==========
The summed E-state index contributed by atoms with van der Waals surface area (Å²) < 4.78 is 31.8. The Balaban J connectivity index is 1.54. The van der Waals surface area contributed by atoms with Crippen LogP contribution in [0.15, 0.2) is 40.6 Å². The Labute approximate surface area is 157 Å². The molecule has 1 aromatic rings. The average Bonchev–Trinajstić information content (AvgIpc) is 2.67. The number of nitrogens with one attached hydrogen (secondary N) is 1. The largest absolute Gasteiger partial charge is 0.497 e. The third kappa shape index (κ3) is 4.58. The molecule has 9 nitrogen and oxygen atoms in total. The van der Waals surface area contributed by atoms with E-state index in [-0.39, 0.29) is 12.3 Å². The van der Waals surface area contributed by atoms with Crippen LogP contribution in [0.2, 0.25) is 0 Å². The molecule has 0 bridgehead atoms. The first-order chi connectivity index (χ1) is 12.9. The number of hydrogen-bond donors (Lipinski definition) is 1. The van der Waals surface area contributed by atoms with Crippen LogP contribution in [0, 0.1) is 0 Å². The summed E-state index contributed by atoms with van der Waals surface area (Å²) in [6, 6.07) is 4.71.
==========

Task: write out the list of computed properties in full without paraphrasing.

The summed E-state index contributed by atoms with van der Waals surface area (Å²) < 4.78 is 31.8. The Balaban J connectivity index is 1.54. The van der Waals surface area contributed by atoms with Crippen LogP contribution in [0.15, 0.2) is 40.6 Å². The Labute approximate surface area is 157 Å². The molecule has 1 aromatic rings. The average Bonchev–Trinajstić information content (AvgIpc) is 2.67. The number of nitrogens with one attached hydrogen (secondary N) is 1. The largest absolute Gasteiger partial charge is 0.497 e. The third kappa shape index (κ3) is 4.58. The molecule has 9 nitrogen and oxygen atoms in total. The van der Waals surface area contributed by atoms with E-state index in [-0.39, 0.29) is 12.3 Å². The van der Waals surface area contributed by atoms with Crippen LogP contribution in [0.2, 0.25) is 0 Å². The molecule has 0 bridgehead atoms. The first-order chi connectivity index (χ1) is 12.9. The number of hydrogen-bond donors (Lipinski definition) is 1. The van der Waals surface area contributed by atoms with Crippen LogP contribution in [0, 0.1) is 0 Å². The summed E-state index contributed by atoms with van der Waals surface area (Å²) in [6, 6.07) is 4.71.